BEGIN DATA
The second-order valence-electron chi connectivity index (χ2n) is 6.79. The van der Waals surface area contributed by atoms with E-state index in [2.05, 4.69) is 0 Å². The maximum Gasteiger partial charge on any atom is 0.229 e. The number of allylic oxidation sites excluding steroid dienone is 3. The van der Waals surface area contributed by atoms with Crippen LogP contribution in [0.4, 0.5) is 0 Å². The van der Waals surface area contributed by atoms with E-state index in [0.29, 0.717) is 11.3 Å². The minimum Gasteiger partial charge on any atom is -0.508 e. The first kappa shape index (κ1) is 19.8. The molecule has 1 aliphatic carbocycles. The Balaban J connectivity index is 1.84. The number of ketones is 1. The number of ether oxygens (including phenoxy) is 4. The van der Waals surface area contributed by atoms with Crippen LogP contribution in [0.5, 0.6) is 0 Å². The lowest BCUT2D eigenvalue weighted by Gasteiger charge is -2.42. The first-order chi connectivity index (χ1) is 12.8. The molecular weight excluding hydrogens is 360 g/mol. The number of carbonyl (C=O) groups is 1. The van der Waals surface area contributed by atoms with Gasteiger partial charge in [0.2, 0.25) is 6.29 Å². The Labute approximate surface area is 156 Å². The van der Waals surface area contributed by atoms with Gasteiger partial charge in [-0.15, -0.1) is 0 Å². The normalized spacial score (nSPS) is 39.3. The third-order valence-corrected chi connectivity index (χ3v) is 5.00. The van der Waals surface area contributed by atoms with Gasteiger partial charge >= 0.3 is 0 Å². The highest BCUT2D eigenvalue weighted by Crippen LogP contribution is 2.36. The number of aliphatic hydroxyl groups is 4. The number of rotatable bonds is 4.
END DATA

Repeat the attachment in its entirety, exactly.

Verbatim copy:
The second-order valence-electron chi connectivity index (χ2n) is 6.79. The van der Waals surface area contributed by atoms with E-state index in [2.05, 4.69) is 0 Å². The maximum Gasteiger partial charge on any atom is 0.229 e. The number of allylic oxidation sites excluding steroid dienone is 3. The van der Waals surface area contributed by atoms with Crippen LogP contribution in [0.4, 0.5) is 0 Å². The van der Waals surface area contributed by atoms with E-state index in [0.29, 0.717) is 11.3 Å². The minimum Gasteiger partial charge on any atom is -0.508 e. The first kappa shape index (κ1) is 19.8. The molecule has 1 aliphatic carbocycles. The Balaban J connectivity index is 1.84. The number of ketones is 1. The number of ether oxygens (including phenoxy) is 4. The van der Waals surface area contributed by atoms with Crippen LogP contribution in [0.5, 0.6) is 0 Å². The lowest BCUT2D eigenvalue weighted by Gasteiger charge is -2.42. The first-order chi connectivity index (χ1) is 12.8. The molecular weight excluding hydrogens is 360 g/mol. The number of carbonyl (C=O) groups is 1. The van der Waals surface area contributed by atoms with Gasteiger partial charge in [0.2, 0.25) is 6.29 Å². The Labute approximate surface area is 156 Å². The van der Waals surface area contributed by atoms with Gasteiger partial charge in [-0.15, -0.1) is 0 Å². The normalized spacial score (nSPS) is 39.3. The third-order valence-corrected chi connectivity index (χ3v) is 5.00. The van der Waals surface area contributed by atoms with Gasteiger partial charge >= 0.3 is 0 Å². The highest BCUT2D eigenvalue weighted by Crippen LogP contribution is 2.36. The number of aliphatic hydroxyl groups is 4. The number of rotatable bonds is 4.